Isoprenylcysteine carboxylmethyltransferase as a target for development of novel cancer therapeutics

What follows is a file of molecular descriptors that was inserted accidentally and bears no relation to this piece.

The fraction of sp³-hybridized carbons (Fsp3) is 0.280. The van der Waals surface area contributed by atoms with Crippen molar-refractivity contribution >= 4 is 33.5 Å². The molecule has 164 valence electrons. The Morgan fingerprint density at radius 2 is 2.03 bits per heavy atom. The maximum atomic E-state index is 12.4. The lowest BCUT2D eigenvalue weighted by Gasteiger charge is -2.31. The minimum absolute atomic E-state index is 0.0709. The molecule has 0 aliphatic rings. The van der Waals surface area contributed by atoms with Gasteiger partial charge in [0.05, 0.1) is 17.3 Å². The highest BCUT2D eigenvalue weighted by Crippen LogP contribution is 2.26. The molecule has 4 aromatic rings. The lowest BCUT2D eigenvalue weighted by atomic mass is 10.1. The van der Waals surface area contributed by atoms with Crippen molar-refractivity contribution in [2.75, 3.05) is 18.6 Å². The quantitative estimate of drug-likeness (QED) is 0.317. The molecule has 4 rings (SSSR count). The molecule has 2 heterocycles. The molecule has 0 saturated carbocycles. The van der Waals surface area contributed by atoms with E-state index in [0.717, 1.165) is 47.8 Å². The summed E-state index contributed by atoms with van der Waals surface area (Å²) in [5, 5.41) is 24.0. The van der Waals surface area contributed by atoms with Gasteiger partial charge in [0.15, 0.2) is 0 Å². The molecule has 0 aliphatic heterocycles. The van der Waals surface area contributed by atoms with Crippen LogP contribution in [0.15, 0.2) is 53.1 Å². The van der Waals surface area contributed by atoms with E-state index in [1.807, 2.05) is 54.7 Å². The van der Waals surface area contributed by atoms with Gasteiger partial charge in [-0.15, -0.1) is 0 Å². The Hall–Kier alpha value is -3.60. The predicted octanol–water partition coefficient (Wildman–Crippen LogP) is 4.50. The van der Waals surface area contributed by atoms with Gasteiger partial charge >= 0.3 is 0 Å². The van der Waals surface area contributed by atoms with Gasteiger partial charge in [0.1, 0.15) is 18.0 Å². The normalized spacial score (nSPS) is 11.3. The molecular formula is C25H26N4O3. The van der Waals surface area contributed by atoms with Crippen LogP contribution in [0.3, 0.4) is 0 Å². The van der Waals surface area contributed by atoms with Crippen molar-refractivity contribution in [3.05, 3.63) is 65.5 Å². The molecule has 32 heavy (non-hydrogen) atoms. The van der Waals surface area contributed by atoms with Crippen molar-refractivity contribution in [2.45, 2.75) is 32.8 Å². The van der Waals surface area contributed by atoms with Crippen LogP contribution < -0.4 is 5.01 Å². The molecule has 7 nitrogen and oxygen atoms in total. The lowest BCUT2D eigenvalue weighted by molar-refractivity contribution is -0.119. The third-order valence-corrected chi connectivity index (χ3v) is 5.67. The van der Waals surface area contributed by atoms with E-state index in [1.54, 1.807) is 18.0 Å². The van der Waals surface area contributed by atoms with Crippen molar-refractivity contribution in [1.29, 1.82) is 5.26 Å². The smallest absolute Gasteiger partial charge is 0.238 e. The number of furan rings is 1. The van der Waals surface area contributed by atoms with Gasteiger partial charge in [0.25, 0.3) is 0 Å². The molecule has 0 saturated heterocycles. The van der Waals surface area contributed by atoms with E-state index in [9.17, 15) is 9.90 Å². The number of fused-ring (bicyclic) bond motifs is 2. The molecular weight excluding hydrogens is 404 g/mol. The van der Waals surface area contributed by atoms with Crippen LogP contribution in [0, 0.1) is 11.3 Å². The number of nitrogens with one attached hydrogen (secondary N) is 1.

Isoprenylcysteine carboxylmethyltransferase (lcmt), which catalyzes the last step of the three-step post-translational modification of a group of proteins containing the so-called CaaX motif, has become the focus of research in the quest for discovering new and more effective cancer therapies, lcmt is the only enzyme that performs carboxyl methylation of isoprenoid-modified proteins, termed prenyl proteins, and hence is of crucial importance in this processing pathway. Substrates of lcmt include not only most members of the well-known Ras GTPase superfamily of proteins, but also a host of other proteins that have functional roles in important aspects of biological regulation. Efforts to assess the impact of lcmt inhibition on tumorigenesis in particular increased after protein farnesyltransferase inhibitors (FTIs) performed below expectation in solid tumors. A selective small-molecule inhibitor of lcmt termed cysmethynil has recently been described which significantly inhibits transformed cell growth and triggers cell death. The precise mechanisms by which lcmt inhibition results in antiproliferative responses, in particular which of its many substrates are involved, remain unclear and are presently being examined. Inhibitors of lcmt have the potential not only for the treatment of cancer, but also other diseases related to aberrant function of CaaX proteins, including inflammatory diseases such as rheumatoid arthritis. Copyright © 2006 Prous Science.
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